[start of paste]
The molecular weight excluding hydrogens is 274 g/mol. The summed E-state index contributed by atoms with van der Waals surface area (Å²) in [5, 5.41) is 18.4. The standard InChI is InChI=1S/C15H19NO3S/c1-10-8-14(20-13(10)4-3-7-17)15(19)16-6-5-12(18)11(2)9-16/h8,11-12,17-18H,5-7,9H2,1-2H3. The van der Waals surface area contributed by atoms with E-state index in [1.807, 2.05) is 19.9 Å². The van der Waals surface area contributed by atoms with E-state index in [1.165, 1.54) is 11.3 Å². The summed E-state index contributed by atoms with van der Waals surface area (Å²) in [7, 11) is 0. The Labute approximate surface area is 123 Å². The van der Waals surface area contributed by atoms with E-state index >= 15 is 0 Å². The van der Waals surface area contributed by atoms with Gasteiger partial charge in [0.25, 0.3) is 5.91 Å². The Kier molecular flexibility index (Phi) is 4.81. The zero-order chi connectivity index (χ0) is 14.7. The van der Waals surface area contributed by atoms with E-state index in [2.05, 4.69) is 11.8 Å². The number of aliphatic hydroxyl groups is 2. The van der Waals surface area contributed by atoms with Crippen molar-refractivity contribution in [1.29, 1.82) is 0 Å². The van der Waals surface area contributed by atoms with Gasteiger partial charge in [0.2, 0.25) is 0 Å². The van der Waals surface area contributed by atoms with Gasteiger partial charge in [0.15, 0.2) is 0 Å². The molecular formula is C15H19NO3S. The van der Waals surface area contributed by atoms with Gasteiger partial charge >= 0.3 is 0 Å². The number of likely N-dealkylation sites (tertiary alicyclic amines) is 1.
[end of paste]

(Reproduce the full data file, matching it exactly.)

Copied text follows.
The molecular weight excluding hydrogens is 274 g/mol. The summed E-state index contributed by atoms with van der Waals surface area (Å²) in [5, 5.41) is 18.4. The standard InChI is InChI=1S/C15H19NO3S/c1-10-8-14(20-13(10)4-3-7-17)15(19)16-6-5-12(18)11(2)9-16/h8,11-12,17-18H,5-7,9H2,1-2H3. The van der Waals surface area contributed by atoms with E-state index in [1.807, 2.05) is 19.9 Å². The van der Waals surface area contributed by atoms with E-state index in [1.165, 1.54) is 11.3 Å². The summed E-state index contributed by atoms with van der Waals surface area (Å²) in [7, 11) is 0. The Labute approximate surface area is 123 Å². The van der Waals surface area contributed by atoms with E-state index >= 15 is 0 Å². The van der Waals surface area contributed by atoms with Gasteiger partial charge in [0.25, 0.3) is 5.91 Å². The Kier molecular flexibility index (Phi) is 4.81. The zero-order chi connectivity index (χ0) is 14.7. The van der Waals surface area contributed by atoms with E-state index in [2.05, 4.69) is 11.8 Å². The number of aliphatic hydroxyl groups is 2. The van der Waals surface area contributed by atoms with Crippen molar-refractivity contribution in [1.29, 1.82) is 0 Å². The van der Waals surface area contributed by atoms with Gasteiger partial charge in [0.2, 0.25) is 0 Å². The van der Waals surface area contributed by atoms with Gasteiger partial charge in [0.15, 0.2) is 0 Å². The molecular formula is C15H19NO3S. The van der Waals surface area contributed by atoms with Gasteiger partial charge >= 0.3 is 0 Å². The number of likely N-dealkylation sites (tertiary alicyclic amines) is 1.